Sunday, September 10, 2006

Detecting awareness in a gravely brain injured woman

Science has published research findings suggesting awareness in a woman in a persistent vegetative state (these findings were published as 'Brevia,' essentially an announcement of findings, not as a full peer-reviewed research article). The 23 year old woman, in a PVS due to a traumatic brain injury, was studied 5 months after her injury using functional MRI. Essentially the fMRI findings suggested that the woman's brain was responding 'appropriately' (as in how an uninjured brain would respond) to verbal cues and commands--some part of her brain heard the commands and processed them appropriately. The story has been making the rounds on the news, and while I haven't checked out the so-called pro-life blogosphere I imagine the findings are being used to all sorts of ill-ends including and not limited to revisiting the death of Terri Schiavo. I found this NY Times article quite reasonable, and it also made the revealing point that this woman 11 months post-injury recovered a little and is now in a minimally conscious state.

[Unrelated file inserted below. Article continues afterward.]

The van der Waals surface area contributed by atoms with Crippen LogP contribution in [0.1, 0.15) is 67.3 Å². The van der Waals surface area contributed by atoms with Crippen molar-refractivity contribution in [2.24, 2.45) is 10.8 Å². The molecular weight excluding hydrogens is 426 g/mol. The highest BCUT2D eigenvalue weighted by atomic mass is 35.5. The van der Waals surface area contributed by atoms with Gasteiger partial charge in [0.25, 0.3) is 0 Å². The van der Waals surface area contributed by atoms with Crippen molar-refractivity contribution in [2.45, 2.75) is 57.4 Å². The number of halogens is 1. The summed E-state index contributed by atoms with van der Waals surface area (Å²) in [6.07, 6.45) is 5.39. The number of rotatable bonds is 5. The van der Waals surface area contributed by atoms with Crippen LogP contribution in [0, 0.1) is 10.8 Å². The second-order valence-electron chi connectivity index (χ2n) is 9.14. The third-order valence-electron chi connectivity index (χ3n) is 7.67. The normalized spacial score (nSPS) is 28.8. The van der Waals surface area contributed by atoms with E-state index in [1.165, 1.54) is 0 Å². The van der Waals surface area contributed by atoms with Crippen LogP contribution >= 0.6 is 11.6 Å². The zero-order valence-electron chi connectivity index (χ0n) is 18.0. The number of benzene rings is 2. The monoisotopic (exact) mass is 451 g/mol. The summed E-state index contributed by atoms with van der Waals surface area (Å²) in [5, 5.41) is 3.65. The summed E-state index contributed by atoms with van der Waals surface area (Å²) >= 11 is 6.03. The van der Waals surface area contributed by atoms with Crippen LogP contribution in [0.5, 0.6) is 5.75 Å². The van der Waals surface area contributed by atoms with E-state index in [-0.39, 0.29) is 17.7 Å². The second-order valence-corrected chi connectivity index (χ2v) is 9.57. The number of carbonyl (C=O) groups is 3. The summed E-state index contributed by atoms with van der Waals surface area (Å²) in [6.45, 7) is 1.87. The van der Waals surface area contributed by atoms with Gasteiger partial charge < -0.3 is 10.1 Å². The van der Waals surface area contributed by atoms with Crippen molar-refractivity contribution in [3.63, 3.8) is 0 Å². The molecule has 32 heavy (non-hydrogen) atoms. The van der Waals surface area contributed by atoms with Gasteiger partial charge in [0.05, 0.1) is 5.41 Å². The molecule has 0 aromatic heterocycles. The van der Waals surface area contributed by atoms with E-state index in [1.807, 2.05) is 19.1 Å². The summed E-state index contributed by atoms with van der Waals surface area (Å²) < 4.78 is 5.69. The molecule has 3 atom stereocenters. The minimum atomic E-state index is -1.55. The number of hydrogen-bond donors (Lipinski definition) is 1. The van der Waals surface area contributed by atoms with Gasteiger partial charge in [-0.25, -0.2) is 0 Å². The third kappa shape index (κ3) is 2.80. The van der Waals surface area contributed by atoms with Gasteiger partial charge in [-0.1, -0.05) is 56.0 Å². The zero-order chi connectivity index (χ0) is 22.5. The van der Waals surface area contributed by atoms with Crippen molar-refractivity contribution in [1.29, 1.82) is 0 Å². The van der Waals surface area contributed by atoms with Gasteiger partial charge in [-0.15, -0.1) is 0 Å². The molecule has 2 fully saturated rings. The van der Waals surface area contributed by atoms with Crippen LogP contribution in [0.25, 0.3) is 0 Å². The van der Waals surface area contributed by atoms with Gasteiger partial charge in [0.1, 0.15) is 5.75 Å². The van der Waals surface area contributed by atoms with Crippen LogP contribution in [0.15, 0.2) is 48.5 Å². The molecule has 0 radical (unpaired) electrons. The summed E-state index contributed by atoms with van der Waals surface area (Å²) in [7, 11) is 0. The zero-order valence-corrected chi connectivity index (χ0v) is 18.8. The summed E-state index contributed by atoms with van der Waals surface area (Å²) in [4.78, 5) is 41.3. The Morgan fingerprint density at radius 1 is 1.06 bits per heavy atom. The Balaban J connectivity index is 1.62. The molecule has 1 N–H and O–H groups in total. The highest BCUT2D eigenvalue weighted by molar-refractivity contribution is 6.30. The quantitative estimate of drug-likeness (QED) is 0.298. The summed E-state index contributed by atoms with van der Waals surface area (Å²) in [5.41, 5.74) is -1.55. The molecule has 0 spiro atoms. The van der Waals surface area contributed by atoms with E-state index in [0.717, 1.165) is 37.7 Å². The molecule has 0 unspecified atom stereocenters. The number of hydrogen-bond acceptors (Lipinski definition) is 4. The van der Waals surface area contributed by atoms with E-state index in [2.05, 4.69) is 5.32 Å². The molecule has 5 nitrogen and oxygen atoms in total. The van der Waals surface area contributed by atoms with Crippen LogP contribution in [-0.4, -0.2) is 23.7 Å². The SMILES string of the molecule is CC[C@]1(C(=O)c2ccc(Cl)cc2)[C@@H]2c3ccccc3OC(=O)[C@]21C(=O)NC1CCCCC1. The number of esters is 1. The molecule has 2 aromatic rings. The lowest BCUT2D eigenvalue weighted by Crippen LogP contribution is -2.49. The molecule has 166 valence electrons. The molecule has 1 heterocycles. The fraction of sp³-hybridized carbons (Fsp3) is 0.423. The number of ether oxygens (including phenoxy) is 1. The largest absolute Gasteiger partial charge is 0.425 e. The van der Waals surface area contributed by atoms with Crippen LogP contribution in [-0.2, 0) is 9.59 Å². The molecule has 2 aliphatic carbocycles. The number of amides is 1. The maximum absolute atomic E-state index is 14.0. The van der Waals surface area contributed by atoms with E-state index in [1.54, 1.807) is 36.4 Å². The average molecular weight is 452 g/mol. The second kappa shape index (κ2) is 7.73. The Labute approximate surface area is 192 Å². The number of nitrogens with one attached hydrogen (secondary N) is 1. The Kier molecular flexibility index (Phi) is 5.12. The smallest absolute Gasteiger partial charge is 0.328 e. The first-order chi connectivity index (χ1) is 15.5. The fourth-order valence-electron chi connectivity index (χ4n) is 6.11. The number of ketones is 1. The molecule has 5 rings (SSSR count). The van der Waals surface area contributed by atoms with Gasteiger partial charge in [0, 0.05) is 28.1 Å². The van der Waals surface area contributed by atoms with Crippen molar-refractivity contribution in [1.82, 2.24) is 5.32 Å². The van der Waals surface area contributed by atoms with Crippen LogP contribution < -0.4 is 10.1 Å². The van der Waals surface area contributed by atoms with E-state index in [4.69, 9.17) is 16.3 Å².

Some things to keep in mind about this event. 1) What has happened, while probably rare, is also perfectly consistent with the known natural history of the PVS. PVS following traumatic brain injury (as opposed to anoxic brain injury) has a better prognosis: people make some sort of recovery more often than in anoxic PVS and it takes longer before one's PVS is considered permanent (meaning <<1% chance of recovery). Even anoxic PVS's of 5 months duration have been known to have some recovery. It seems that the researchers caught fMRI evidence of some form of consciousness before it was clinically evident: there should be nothing surprising about this. 2) Could fMRI be used as a way of predicting those likely to make some recovery? Sure, of course, but no one has any clue if this will pan out or not yet. 3) These findings represent a growing refinement in medicine's understanding of prolonged states of impaired consciousness and we should be prepared for more, much more, of this in the coming years. The PVS, the MCS, etc., are clinical, bedside diagnoses and describe a final common pathway from a multitude of neurologic insults but there are probably many subtypes of each with their own etiologies, natural histories, (and maybe at some point therapies), etc., and things are going to change. Helping families make decisions about appropriate medical care for loved ones in these conditions is already complicated, and will probably get more complicated at least for a while as new information comes out. 4) The fact remains that for many of us the distinction between the prolonged states of impaired consciousness is meaningless & when people say "I don't want to be kept alive artificially if I'm like that," by "like that" they mean profoundly disabled and unable to have meaningful communication with loved ones. This includes the PVS, the MCS, profound dementia, etc., and the prospect of going from a pain- & suffering-free PVS to a potentially suffering- & pain-full MCS doesn't seem like a good deal. Not everyone of course would agree with this, but I'd wager most people reading this blog and most North Americans would agree with this. (A distinction between the two which is more likely to have meaning to at least some people is the difference in their prognoses as one's chance of a decent neurologic/cognitive recovery in a PVS is tiny vs. not quite as tiny in an MCS.) 5) These are findings in a single person and no one knows how frequently, if ever, this will be replicated let alone what the long-term implications will be. 6) These findings have zero implications either medically/scientifically or morally/ethically for the highly controversial public PVS cases including Terri Schiavo.

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